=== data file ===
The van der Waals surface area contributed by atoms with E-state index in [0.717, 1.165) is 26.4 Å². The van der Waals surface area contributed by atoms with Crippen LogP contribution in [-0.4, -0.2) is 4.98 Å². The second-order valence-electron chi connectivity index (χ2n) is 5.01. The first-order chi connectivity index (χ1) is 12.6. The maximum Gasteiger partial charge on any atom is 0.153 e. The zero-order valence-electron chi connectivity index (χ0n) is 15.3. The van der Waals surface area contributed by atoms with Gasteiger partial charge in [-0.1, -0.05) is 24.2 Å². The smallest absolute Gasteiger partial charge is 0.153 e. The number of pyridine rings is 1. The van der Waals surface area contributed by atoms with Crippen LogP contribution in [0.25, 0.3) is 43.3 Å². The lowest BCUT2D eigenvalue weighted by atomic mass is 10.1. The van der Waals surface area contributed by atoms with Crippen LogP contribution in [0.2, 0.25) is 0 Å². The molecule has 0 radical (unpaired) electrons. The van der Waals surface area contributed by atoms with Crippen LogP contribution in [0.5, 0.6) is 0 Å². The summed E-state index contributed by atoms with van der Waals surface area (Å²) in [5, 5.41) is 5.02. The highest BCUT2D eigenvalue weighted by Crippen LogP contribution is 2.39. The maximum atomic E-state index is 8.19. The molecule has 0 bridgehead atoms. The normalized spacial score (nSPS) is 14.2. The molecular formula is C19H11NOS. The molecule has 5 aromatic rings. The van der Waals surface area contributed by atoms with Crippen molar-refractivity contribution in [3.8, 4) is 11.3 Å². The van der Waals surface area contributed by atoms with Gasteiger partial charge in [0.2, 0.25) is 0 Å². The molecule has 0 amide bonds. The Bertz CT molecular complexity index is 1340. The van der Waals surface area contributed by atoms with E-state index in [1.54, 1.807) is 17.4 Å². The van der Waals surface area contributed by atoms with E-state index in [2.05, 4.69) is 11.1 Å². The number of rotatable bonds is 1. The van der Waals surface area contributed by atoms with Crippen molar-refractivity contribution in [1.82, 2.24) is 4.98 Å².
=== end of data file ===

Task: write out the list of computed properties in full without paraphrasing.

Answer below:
The van der Waals surface area contributed by atoms with E-state index in [0.717, 1.165) is 26.4 Å². The van der Waals surface area contributed by atoms with Crippen LogP contribution in [-0.4, -0.2) is 4.98 Å². The second-order valence-electron chi connectivity index (χ2n) is 5.01. The first-order chi connectivity index (χ1) is 12.6. The maximum Gasteiger partial charge on any atom is 0.153 e. The zero-order valence-electron chi connectivity index (χ0n) is 15.3. The van der Waals surface area contributed by atoms with Gasteiger partial charge in [-0.1, -0.05) is 24.2 Å². The smallest absolute Gasteiger partial charge is 0.153 e. The number of pyridine rings is 1. The van der Waals surface area contributed by atoms with Crippen LogP contribution in [0.25, 0.3) is 43.3 Å². The lowest BCUT2D eigenvalue weighted by atomic mass is 10.1. The van der Waals surface area contributed by atoms with Crippen LogP contribution in [0.2, 0.25) is 0 Å². The molecule has 0 radical (unpaired) electrons. The van der Waals surface area contributed by atoms with Crippen LogP contribution in [0.5, 0.6) is 0 Å². The summed E-state index contributed by atoms with van der Waals surface area (Å²) in [5, 5.41) is 5.02. The highest BCUT2D eigenvalue weighted by Crippen LogP contribution is 2.39. The maximum atomic E-state index is 8.19. The molecule has 0 bridgehead atoms. The normalized spacial score (nSPS) is 14.2. The molecular formula is C19H11NOS. The molecule has 5 aromatic rings. The van der Waals surface area contributed by atoms with Crippen molar-refractivity contribution in [3.8, 4) is 11.3 Å². The van der Waals surface area contributed by atoms with Gasteiger partial charge in [0.2, 0.25) is 0 Å². The molecule has 0 amide bonds. The Bertz CT molecular complexity index is 1340. The van der Waals surface area contributed by atoms with E-state index in [1.54, 1.807) is 17.4 Å². The van der Waals surface area contributed by atoms with E-state index in [2.05, 4.69) is 11.1 Å². The number of rotatable bonds is 1. The van der Waals surface area contributed by atoms with Crippen molar-refractivity contribution in [1.82, 2.24) is 4.98 Å².